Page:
Three great minds in one room: Alyssa Noble, Justin Tornow, and Lightsey Darst, the 3 organizers of Durham Independent Dance Artists (DIDA) discuss how to serve the dance community, the DIDA model, challenges with funding and critical conversation, the upcoming season, and what the future holds. As far as topics I’m passionate about, this conversation hits the bullseye.
DIDA raises the profile of independent dance in Durham by curating a season of dance performances by local choreographers. DIDA connect audiences and artists, providing audiences with easy access to exciting local work and providing artists with increased visibility to local audiences. DIDA was founded in 2014 by Nicola Bullock, Lightsey Darst, Justin Tornow and Leah Wilks.
Justin Tornow is a North Carolina native, currently located in Durham, NC. She is the artistic director of COMPANY, a producer of the local artist series PROMPTS, and a co-founder and -organizer with Durham Independent Dance Artists (DIDA.) Justin’s work is often collaborative and inter-disciplinary, partnering with composers and musicians, film and video artists, and visual artist Heather Gordon. In 2010, Justin received an MFA in Choreography from UNC-Greensboro; she lived and worked in NYC from 2010-2013, and relocated to Durham, NC in June 2013.
Lightsey Darst is a writer, worker, and parent. She is a co-founder of and organizer for DIDA. Originally from Tallahassee, Florida, Lightsey spent nine years covering dance in Minneapolis before moving to Durham in 2013. She has been awarded fellowships from the National Endowment for the Arts for both literature and dance criticism, as well as a Minnesota Book Award. Her books of poetry are Find the Girl and DANCE (2010 and 2013, both from Coffee House Press). Her criticism is online at mnartists.org, walkerart.org, The Huffington Post, and Bookslut.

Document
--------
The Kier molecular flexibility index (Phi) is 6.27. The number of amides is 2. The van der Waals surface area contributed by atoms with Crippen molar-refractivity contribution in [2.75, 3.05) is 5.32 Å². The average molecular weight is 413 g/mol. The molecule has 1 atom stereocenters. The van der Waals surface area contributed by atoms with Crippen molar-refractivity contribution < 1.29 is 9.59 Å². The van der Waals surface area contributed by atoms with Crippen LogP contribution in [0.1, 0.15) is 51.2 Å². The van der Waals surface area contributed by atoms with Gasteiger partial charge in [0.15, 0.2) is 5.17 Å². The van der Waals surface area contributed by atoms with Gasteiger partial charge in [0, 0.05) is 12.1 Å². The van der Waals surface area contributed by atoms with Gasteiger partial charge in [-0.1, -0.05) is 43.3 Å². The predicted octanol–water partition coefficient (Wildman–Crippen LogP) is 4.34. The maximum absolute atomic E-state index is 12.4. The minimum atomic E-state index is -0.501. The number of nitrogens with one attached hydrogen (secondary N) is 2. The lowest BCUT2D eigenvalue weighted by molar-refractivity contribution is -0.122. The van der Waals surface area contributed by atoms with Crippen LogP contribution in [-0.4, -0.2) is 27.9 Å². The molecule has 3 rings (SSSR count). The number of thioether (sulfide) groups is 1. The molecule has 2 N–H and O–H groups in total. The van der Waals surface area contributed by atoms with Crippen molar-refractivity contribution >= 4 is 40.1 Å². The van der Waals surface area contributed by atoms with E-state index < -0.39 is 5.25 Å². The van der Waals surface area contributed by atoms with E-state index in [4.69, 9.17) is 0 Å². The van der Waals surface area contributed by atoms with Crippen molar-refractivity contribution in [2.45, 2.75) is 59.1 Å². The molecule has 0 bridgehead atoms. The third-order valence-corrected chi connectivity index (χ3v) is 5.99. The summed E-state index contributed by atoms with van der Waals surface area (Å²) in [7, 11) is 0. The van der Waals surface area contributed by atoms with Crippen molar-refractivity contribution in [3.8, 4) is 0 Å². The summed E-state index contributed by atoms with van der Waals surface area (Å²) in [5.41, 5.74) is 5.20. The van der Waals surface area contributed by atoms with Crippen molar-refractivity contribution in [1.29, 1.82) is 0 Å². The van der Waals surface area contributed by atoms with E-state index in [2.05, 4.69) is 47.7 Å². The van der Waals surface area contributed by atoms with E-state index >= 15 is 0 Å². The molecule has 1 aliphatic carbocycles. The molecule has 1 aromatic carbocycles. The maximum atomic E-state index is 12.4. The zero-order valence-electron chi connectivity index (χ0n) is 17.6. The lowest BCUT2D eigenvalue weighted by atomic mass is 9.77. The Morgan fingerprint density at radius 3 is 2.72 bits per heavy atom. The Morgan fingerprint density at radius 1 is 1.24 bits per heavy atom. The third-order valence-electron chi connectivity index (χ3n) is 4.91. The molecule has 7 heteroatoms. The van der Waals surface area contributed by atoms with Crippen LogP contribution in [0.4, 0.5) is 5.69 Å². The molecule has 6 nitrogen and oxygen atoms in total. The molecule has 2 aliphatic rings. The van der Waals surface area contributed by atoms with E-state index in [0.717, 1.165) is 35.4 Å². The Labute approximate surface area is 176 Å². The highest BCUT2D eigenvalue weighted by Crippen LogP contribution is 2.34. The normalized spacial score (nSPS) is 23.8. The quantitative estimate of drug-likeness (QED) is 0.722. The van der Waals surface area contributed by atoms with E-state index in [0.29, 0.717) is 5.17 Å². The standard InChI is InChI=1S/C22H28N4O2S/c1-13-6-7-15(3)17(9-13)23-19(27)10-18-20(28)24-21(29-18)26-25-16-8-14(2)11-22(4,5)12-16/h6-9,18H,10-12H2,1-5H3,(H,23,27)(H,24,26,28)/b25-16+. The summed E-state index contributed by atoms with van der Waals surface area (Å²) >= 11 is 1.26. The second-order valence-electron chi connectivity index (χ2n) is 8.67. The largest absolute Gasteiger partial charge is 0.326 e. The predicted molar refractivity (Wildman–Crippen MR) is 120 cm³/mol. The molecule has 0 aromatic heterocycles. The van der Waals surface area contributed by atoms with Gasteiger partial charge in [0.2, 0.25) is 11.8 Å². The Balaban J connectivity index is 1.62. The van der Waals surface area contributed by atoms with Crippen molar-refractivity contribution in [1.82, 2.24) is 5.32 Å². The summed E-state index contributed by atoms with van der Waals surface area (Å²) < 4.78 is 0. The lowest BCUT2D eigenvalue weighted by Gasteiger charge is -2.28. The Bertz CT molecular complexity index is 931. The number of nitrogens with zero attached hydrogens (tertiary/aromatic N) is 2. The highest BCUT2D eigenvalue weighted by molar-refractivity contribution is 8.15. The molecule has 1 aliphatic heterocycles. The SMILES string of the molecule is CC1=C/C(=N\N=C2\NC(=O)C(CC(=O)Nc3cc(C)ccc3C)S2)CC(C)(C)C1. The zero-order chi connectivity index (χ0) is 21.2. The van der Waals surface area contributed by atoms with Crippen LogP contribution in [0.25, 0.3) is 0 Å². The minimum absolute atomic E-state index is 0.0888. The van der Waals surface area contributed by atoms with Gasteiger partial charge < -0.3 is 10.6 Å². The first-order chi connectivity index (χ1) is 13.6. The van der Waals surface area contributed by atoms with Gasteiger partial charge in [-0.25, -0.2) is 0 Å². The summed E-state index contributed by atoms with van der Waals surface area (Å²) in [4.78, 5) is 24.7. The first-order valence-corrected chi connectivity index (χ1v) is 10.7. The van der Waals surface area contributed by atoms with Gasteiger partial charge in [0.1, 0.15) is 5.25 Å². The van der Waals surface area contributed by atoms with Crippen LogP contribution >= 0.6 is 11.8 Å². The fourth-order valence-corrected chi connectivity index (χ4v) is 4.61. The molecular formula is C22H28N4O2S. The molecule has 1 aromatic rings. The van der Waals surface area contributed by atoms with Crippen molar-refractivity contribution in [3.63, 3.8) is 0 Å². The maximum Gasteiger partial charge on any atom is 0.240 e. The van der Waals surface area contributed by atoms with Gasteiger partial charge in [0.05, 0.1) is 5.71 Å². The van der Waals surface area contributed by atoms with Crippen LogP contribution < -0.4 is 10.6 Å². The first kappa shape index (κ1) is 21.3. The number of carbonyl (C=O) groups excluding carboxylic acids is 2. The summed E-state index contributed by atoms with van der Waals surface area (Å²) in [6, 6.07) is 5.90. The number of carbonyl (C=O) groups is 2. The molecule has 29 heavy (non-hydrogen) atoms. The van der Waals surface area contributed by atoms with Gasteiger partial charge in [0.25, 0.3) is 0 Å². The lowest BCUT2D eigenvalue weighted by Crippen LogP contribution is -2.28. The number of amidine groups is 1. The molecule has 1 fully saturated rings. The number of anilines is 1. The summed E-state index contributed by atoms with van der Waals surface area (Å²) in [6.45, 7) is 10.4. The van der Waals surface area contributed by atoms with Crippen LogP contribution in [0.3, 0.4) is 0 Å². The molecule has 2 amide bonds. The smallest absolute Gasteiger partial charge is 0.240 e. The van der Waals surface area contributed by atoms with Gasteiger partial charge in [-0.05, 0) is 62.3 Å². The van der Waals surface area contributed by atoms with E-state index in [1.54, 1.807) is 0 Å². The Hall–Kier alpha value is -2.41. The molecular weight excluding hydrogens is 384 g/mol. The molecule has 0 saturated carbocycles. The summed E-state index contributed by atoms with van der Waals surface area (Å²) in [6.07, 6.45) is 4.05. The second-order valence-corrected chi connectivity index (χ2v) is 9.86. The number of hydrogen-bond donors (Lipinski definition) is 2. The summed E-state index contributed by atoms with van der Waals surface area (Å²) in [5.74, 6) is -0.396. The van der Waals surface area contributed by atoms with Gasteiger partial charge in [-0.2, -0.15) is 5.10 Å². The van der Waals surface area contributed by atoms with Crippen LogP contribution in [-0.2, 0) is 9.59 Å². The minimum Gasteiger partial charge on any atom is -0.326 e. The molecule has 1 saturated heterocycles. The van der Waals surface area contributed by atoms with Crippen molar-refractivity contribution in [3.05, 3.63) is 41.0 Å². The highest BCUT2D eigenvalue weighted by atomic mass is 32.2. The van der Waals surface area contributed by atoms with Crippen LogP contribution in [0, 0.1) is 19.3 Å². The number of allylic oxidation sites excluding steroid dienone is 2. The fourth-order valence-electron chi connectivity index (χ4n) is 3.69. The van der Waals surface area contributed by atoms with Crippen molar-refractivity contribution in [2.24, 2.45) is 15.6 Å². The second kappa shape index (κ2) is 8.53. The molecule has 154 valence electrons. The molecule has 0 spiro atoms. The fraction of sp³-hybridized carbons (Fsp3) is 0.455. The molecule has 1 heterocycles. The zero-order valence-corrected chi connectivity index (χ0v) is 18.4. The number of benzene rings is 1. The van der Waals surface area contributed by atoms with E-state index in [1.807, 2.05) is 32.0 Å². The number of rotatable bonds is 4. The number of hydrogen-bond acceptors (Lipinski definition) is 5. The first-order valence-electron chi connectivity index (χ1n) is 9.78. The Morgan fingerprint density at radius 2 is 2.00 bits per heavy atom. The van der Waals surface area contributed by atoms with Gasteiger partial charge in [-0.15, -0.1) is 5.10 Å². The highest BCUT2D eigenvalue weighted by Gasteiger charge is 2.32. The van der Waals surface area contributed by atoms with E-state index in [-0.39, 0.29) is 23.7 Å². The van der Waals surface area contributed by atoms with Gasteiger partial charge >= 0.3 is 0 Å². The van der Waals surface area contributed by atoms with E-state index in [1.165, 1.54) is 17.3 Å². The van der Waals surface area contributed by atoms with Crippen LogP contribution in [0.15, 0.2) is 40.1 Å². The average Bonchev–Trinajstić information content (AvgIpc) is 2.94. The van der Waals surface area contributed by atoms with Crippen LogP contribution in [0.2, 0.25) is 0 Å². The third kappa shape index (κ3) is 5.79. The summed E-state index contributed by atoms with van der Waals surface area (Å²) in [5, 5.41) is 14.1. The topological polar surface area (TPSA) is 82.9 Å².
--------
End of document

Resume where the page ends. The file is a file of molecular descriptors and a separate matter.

Alyssa Noble is a modern dancer, choreographer and community organizer from Chicago, Illinois. Alyssa joined the Durham Independent Dance Artists (DIDA) team in May 2016. She has performed with VECTOR, Renay Aumiller Dances, Stephanie Blackmon Woodbeck, The Bipeds Dance Company and Little Green Pig Theatrical Concern. Most recently, Alyssa co-produced, performed and toured an evening-length work with collaborator Allie Pfeffer (A+A). In addition to her work in the dance community, Alyssa works in the specialty coffee industry.
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[0:00] Episode intro, DIDA info and trio’s bios.
DURAM INDEPENDENT DANCE ARTISTS
[2:25] What does DIDA do?
[3:40] What does ‘professionalization’ mean? What are the resources DIDA provides?
[6:47] When and how was DIDA formed?
[8:45] How does DIDA function?
THE FUNDING CHALLENGE
[11:48] “People don’t realize how poor dance is and how expensive dance is.” Funding the work is a big problem in the dance community. The cost of rehearsing. Other places with other models. How might funding work better in our community? How does the lack of funding affect the quality of the work? PLATEAU!
THE CRITICAL CONVERSATION CHALLENGE
[24:03] There’s a need to increase the critical conversation and audience engagement around dance. How to increase the confidence and build security of audience members? Tamara admits she doesn’t know how to talk about dance. As artists we ned to be ready to hear feedback. Maybe audience members need time to process too? “Modeling being a person having an experience.”
[36:03] Two opportunities to have an impact on the work: in process and post-performance. Dramaturgs: we love you and should hire you more! What about work that has a longer life span?
[42:45] How is DIDA changing to meet the needs of the community in 2018? An abridged (spring) season; taking the fall to listen and incubate and consider how to change.
[49:04] At the 10 year anniversary, what will DIDA look like? “We don’t have a commitment to legacy. We are not focused on success. We are focused on being useful.” Putting out a call for conversation: “We need a lot of voices to talk about how we’re going to adapt…all of us.”
[51:31] Thanks and sign-off
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